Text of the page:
•discuss the role of spirit controls in physical phenomena and table-lifting as a means of communication
•show the drawing of the main spirit guide Grey Cloud by British psychic artist Patrick Gamble
•describe the best evidence of psychokinesis observed in the Canadian group
•explain conditions favourable to the production of table phenomena, as well as those conditions that inhibit it; and
•discuss the significance of the observed phenomena and outline some possible next steps in the study of it.
As part of the Parapsychology Foundation’s Perspectives Lecture Series, historian and archivist Walter Meyer zu Erpen gave two presentations about table-tilting phenomena, on 1 June 2006 at the Eileen J. Garrett Research Library, Greenport, Long Island, and on 6 June at the New York Academy of Sciences, New York City. The illustrated lecture drew extensively upon Meyer zu Erpen’s personal experiences of the phenomenon as a member of a Canadian Spiritualist home circle.
From 1998-2010 Walter Meyer zu Erpen participated in a Canadian Spiritualist study group that observed strong psychokinetic table movements, including lifting, rocking, and pivoting of a square, 21-pound table.
Meyer zu Erpen outlined the history of table levitation phenomena from 1850 onwards. His talk was illustrated with still photography and video, drawing on his historical knowledge along with his personal experience of more than 130 sessions in a home circle sitting to elicit table phenomena.
He focussed on: the experiments of psychical researchers with physical mediums Eusapia Palladino and Jack Webber, among others; table phenomena in sitter groups including but not limited to those conducted by W. J. Crawford, Dr. T. Glen Hamilton, and Kenneth J. Batcheldor; and modern phenomena such as the levitation of a 65-pound table from the hands of the Thurmond Group in upstate New York in 1975.
Throughout the presentation, the presenter drew on his personal experience to:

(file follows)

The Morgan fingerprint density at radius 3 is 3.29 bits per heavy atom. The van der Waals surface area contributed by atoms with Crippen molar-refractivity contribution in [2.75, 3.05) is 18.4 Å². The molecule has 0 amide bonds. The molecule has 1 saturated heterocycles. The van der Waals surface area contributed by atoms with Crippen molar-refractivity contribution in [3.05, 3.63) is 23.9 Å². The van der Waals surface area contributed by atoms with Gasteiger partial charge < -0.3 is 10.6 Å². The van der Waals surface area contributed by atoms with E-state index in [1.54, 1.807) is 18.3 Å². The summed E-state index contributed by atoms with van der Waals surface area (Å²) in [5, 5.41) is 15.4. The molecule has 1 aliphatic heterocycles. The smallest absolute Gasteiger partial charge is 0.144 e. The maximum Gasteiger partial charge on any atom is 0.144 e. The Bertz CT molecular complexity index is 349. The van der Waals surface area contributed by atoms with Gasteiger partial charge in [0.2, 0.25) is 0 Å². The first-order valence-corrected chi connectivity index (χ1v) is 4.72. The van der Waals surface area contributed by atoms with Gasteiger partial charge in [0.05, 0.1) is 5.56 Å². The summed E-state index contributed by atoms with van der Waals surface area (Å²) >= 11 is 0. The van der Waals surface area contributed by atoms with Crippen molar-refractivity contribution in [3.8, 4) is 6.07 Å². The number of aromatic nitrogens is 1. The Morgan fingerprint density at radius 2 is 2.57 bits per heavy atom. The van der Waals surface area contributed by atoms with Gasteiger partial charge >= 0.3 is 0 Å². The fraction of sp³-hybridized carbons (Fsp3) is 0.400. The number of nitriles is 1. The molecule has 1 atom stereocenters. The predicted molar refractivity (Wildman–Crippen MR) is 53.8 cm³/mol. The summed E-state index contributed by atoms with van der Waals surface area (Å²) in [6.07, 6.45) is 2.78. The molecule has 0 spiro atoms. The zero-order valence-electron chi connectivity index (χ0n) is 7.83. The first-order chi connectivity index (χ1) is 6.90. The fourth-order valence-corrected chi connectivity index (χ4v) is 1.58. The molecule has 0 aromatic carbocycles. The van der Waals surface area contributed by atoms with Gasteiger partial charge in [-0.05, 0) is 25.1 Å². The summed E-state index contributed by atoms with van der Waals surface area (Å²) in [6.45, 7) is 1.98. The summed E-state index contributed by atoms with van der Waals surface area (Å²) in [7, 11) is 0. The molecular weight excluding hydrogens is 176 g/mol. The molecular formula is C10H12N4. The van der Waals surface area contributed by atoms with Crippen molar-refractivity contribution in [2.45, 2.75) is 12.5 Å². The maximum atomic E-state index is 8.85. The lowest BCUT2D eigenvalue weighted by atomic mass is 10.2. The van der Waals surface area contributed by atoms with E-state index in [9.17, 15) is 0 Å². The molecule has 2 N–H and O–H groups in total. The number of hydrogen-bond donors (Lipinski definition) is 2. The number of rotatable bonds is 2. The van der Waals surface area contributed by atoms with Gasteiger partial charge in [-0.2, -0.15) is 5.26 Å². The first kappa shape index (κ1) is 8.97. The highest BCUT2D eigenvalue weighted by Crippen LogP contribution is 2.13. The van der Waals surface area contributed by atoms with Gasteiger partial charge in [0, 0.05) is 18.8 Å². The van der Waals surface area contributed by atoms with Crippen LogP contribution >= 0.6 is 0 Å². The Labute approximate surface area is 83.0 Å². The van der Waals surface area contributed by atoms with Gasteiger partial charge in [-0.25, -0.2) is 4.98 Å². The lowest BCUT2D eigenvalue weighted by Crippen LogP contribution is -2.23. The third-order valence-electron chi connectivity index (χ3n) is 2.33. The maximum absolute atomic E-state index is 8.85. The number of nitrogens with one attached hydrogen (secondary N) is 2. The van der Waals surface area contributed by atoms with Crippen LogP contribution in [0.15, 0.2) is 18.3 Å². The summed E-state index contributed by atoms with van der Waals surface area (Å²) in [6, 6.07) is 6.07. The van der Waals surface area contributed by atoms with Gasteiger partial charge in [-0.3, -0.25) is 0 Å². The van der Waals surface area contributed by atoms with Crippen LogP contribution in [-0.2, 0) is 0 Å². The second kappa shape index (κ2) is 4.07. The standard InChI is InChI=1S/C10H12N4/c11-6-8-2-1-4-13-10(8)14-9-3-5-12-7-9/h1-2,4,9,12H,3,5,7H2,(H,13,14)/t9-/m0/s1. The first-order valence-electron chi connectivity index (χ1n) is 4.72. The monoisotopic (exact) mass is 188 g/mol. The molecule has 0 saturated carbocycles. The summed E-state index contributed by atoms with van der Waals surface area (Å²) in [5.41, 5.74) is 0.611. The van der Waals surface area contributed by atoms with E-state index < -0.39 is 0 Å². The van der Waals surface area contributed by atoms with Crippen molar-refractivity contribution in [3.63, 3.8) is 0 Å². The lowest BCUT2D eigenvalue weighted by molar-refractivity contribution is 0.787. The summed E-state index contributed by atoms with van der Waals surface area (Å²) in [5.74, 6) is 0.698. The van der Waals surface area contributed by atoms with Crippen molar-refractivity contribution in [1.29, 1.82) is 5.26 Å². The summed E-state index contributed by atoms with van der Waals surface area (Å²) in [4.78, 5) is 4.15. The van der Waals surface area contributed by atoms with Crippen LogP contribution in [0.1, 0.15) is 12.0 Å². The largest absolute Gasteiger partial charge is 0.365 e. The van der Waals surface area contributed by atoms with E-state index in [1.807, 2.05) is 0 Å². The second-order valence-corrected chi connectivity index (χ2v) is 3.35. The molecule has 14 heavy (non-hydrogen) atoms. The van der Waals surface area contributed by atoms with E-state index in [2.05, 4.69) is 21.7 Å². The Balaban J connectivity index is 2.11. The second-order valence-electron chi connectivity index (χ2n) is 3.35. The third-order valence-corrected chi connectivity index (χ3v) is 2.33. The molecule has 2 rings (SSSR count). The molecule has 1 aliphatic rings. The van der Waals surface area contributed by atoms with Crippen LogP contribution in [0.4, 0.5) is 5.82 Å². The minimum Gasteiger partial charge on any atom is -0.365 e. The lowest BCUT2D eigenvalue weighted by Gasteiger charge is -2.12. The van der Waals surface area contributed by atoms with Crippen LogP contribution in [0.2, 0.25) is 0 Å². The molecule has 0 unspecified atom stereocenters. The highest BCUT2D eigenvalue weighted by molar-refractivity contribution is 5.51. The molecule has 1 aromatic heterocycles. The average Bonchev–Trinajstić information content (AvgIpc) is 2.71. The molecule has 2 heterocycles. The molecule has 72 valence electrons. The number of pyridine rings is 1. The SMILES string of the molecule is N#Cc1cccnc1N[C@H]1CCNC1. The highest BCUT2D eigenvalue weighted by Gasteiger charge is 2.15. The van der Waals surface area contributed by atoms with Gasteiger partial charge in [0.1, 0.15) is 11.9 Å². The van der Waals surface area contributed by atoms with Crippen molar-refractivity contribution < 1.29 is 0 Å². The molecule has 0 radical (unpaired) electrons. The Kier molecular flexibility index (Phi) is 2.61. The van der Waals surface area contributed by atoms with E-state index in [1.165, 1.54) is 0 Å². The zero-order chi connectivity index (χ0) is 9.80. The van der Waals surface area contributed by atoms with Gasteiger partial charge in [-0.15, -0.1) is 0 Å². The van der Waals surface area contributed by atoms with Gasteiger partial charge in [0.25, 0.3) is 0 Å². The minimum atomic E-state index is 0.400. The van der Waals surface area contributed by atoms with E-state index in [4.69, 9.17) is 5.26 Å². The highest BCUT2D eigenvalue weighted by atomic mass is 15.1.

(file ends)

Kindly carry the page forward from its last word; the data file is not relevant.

- discuss the role of spirit controls in physical phenomena and table-tilting as a means of communication;
- describe the best evidence of psychokinesis observed in the Canadian group;
- explain conditions favorable to the production of table phenomena, as well as those conditions that inhibit it; and
- discuss the significance of the observed phenomena and outline some possible next steps in the study of it.
His conclusions include the following:
- "spirits" do not directly move tables; it is psychic energy or force directed through human hands into the table surface which causes movement, although the source of the energy is not necessarily the sitters themselves, nor is the directing of the force necessarily derived from the sitters;
- from an analysis of "yes / no" answers provided by a rocking table to questions posed by sitters, the most impressive evidence of spirit survival is found when correct information is beyond the knowledge of the recipient(s) and when details can be confirmed externally later; and
- psychokinesis (theory of mind over matter) provides a possible explanation of table phenomena if expanded to include a group mind or consciousness, as well as a discarnate mind, possibly influencing the movement.
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